May 4, 2011
By Pete Shooner
A mechanical engineering professor at Ohio University’s Fritz J. and Dolores H. Russ College of Engineering and Technology has received a National Science Foundation grant to continue his research into incorporating haptic interfaces in higher education.
Professor Bob Williams received a two-year, $200,000 grant to develop a computer program that employs a small mechanical arm to enable students to feel and interact with the physical forces they program in statics and dynamics courses.
“Haptic interfaces give the user the sense of human forces and touch from virtual reality environments on the computer,” Williams said. “We’re developing interactive, animated engineering software activities for augmenting the teaching and learning in standard courses.”
Williams said software that can demonstrate basic forces in physics, like friction and mass, has been available for years, but his new software will enable students to participate as their animations play out.
Hajrudin Pasic, also a professor of mechanical engineering at the Russ College, said this technology will be a great asset in engineering classrooms, as students could be actively involved in the physics equations and diagrams that are the current standard teaching methods.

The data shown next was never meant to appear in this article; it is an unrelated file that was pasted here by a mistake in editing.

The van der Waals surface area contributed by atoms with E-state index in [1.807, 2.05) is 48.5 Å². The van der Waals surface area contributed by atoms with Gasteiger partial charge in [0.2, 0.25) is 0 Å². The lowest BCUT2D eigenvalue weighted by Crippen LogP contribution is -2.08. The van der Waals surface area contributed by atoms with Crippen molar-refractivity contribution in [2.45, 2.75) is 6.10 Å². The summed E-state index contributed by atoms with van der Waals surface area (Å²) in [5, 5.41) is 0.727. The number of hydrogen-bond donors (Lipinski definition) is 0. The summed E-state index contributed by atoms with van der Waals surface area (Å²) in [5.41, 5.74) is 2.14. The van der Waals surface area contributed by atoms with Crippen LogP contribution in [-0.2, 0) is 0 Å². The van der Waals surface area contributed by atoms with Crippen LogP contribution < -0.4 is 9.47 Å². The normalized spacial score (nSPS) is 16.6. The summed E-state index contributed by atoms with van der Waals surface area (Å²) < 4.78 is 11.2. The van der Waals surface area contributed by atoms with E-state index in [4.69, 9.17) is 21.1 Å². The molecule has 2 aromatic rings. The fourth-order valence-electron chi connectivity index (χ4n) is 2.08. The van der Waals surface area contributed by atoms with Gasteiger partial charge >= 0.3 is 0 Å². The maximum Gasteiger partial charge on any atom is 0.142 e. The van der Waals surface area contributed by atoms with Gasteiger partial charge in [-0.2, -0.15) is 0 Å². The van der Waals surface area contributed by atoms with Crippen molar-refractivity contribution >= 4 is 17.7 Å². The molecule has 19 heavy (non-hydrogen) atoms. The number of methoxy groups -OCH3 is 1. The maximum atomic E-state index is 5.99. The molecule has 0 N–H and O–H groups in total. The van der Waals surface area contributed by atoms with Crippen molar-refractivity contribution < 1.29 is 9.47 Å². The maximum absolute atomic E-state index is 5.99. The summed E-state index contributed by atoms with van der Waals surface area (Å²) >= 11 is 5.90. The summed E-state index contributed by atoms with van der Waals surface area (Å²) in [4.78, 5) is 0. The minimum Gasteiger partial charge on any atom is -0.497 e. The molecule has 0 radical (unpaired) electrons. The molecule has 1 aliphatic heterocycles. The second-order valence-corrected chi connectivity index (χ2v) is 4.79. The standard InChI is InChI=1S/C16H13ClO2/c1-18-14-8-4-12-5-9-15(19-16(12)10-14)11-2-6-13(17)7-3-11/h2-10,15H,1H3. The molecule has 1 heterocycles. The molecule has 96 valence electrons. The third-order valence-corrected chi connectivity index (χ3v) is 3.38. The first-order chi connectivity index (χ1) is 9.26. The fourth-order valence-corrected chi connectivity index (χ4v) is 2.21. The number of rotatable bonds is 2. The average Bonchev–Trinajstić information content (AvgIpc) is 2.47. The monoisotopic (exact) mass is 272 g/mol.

“Engaging students more directly will hopefully lead to better understanding and insights, better student performance and lower student attrition,” Pasic said. “The sense of touch is largely and forces is largely missing in engineering education today, and Dr. Williams’ software products using haptics could really change this.”
But haptic interfaces aren’t anything new for Ohio University, or for Williams. The technology is also used in the Virtual Haptic Back, which Williams co-developed to train medical students in palpatory diagnosis.
“We have worked on a separate track with haptics in the College of Osteopathic Medicine for a decade, developing the Virtual Haptic Back, which gives medical students immediate feedback, thus adding science to the art of palpatory diagnosis,” Williams said.
While haptic interfaces have been quite successful in medical training, Williams says haptics could revolutionize physics and engineering education.
“Feeling is believing!” he remarked.